“You must have celebrated the festival. What about us? There is hardly any work. Where will the money come from?” Sitting at her doorstep, Soni Wagh, 60, asked bluntly, looking at me intently. People gathered around tried to signal to her to keep quiet. But Soni’s words were not just for herself – her utterances contained the reality of life in her entire hamlet. No one could hide that. It was early November, Diwali had just got over. But no house in the pada had any lanterns. There were no decorative lights. No dwelling in Botyachi Wadi was adorned with flowers like some of the city homes during Diwali.
The wadi was silent. The only sound was the echoes of children playing in the open courtyards. Their feet smeared in dust. Their clothes frayed and worn. Garments with broken buttons covered some of them only partially. In one corner of a courtyard, 5 or 6 girls, 8 to 9 years old, were playing ‘house-house’. Arranged before them were aluminium and steel vessels from their home’s kitchens. A torn stretch of cloth tied to four sticks fixed in the ground served as a cradle for a baby.
A girl sitting close by was holding the baby, a few months old, on her lap and watching the others at play. A boy was sitting next to her. When I approached, they got up to leave. The girl stopped when she sensed that I wanted to ask her something. “Do you go to school?” The answer was no. Anita Dive, 9, had dropped out of school after Class 1. Why not? “I have to look after the baby. How can I go to school? My family goes to the brick kilns for work.”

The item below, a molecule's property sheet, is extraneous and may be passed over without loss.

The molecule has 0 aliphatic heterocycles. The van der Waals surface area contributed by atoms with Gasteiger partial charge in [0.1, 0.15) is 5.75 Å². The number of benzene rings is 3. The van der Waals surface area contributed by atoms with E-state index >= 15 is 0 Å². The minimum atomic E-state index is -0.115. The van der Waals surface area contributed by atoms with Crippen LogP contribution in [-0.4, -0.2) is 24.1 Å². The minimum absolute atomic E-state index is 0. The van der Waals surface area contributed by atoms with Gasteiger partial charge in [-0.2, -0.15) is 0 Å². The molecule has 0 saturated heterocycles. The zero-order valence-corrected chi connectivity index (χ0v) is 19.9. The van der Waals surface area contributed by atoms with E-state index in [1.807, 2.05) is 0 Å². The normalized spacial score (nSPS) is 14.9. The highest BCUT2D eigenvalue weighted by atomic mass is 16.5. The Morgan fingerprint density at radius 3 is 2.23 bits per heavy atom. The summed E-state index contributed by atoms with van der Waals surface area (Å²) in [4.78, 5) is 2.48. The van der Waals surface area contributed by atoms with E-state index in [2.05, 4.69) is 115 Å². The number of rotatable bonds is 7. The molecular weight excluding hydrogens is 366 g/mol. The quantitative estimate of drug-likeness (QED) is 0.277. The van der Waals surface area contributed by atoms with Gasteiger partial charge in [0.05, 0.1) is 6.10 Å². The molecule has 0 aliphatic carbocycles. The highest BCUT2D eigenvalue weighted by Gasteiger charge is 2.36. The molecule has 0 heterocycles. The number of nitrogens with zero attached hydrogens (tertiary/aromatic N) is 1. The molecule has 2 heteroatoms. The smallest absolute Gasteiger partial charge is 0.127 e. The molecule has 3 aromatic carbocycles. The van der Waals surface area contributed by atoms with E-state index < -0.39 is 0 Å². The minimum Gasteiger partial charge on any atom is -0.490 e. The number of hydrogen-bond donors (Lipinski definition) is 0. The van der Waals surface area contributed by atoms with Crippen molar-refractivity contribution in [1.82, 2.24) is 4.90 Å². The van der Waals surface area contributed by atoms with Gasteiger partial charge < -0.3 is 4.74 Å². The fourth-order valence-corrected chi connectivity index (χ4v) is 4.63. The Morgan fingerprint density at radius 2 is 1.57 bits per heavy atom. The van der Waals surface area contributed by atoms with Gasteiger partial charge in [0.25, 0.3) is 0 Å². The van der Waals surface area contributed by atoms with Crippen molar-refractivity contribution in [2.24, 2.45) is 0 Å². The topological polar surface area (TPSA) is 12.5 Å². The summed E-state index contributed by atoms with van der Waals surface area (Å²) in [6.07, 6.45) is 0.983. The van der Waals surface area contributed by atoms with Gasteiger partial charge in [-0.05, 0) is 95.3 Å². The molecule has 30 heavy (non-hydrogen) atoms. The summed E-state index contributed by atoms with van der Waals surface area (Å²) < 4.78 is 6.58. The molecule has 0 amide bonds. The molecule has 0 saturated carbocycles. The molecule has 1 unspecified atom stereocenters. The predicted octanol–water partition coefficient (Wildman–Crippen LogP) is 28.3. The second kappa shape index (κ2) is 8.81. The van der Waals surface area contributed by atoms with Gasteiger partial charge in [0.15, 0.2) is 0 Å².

The boy sitting beside her, Kalu Savara, had the same story to tell. He too dropped out of school after Class 1. Another girl who came and stood nearby, Kalu Valvi, said, “I attend school during rains and in the summer I go to the kiln with my family.”
Like Kalu Valvi’s family, many in this hamlet of 30-35 Katkari Adivasi households, in Gomghar village, located 30 kilometres from Mokhada town in Palghar district of Maharashtra, migrate for work every year.
With the mere mention of school, an angry neighbour, Budha Wagh, around 65 years old, blurted out: “You give us work or provide money. Do something about our hunger.”
“There is no farming. There are no other work options. We have to migrate to feed ourselves,” said Kashinath Baraf, 55, trying to calm down Budha. Every year in the monsoon, by July, he too leaves for Shirdi to work on nearby stone crushing sites. Then after Diwali, around the end of October, till the month of May, he migrates to Kharbav town in Bhiwandi taluka of Thane district to work at brick kilns.
When they migrate, almost everyone from this hamlet carries with them the burden of loans. And to repay their debts, they have to leave their homes every year in search of work. Many don’t know how much they earn every year. “We have not settled our accounts for three years,” said 50-year-old Leela Valwi. “We have been working there [in Ulhasnagar] for many years. I had taken an advance of 30,000 rupees [from the brick kiln owner] for my daughter’s wedding. It’s not yet been repaid. Many times, we have quelled our hungry stomachs with food received on charity. If we try and ask for the accounts, we get beaten up.”